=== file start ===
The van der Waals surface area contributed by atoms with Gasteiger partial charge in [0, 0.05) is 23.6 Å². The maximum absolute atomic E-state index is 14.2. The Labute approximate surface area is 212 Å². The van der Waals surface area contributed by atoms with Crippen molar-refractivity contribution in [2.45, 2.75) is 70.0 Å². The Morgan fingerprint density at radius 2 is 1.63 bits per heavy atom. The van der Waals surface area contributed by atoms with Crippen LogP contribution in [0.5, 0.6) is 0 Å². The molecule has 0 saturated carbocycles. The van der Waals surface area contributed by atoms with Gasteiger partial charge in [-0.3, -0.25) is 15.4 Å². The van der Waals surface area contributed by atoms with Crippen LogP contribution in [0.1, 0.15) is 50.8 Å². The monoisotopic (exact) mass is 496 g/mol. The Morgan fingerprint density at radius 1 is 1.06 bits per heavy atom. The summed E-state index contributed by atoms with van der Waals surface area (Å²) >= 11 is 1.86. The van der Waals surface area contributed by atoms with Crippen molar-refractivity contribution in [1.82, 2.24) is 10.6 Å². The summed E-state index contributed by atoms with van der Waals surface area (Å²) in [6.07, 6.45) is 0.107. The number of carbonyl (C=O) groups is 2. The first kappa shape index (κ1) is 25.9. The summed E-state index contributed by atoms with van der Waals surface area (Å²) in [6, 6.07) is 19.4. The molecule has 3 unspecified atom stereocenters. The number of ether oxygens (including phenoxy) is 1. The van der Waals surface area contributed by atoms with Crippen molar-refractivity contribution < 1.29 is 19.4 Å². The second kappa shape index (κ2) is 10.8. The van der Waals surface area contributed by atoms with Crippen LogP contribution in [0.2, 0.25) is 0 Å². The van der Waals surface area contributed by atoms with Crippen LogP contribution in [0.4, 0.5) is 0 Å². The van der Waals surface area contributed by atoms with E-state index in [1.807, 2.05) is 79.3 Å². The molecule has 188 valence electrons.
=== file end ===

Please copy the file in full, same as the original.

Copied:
The van der Waals surface area contributed by atoms with Gasteiger partial charge in [0, 0.05) is 23.6 Å². The maximum absolute atomic E-state index is 14.2. The Labute approximate surface area is 212 Å². The van der Waals surface area contributed by atoms with Crippen molar-refractivity contribution in [2.45, 2.75) is 70.0 Å². The Morgan fingerprint density at radius 2 is 1.63 bits per heavy atom. The van der Waals surface area contributed by atoms with Crippen LogP contribution in [0.5, 0.6) is 0 Å². The molecule has 0 saturated carbocycles. The van der Waals surface area contributed by atoms with Gasteiger partial charge in [-0.3, -0.25) is 15.4 Å². The van der Waals surface area contributed by atoms with Crippen LogP contribution in [0.1, 0.15) is 50.8 Å². The monoisotopic (exact) mass is 496 g/mol. The Morgan fingerprint density at radius 1 is 1.06 bits per heavy atom. The summed E-state index contributed by atoms with van der Waals surface area (Å²) >= 11 is 1.86. The van der Waals surface area contributed by atoms with Crippen molar-refractivity contribution in [1.82, 2.24) is 10.6 Å². The summed E-state index contributed by atoms with van der Waals surface area (Å²) in [6.07, 6.45) is 0.107. The number of carbonyl (C=O) groups is 2. The first kappa shape index (κ1) is 25.9. The summed E-state index contributed by atoms with van der Waals surface area (Å²) in [6, 6.07) is 19.4. The molecule has 3 unspecified atom stereocenters. The number of ether oxygens (including phenoxy) is 1. The van der Waals surface area contributed by atoms with Crippen molar-refractivity contribution < 1.29 is 19.4 Å². The second kappa shape index (κ2) is 10.8. The van der Waals surface area contributed by atoms with Crippen LogP contribution in [0.2, 0.25) is 0 Å². The van der Waals surface area contributed by atoms with Crippen LogP contribution in [0.4, 0.5) is 0 Å². The van der Waals surface area contributed by atoms with E-state index in [1.807, 2.05) is 79.3 Å². The molecule has 188 valence electrons.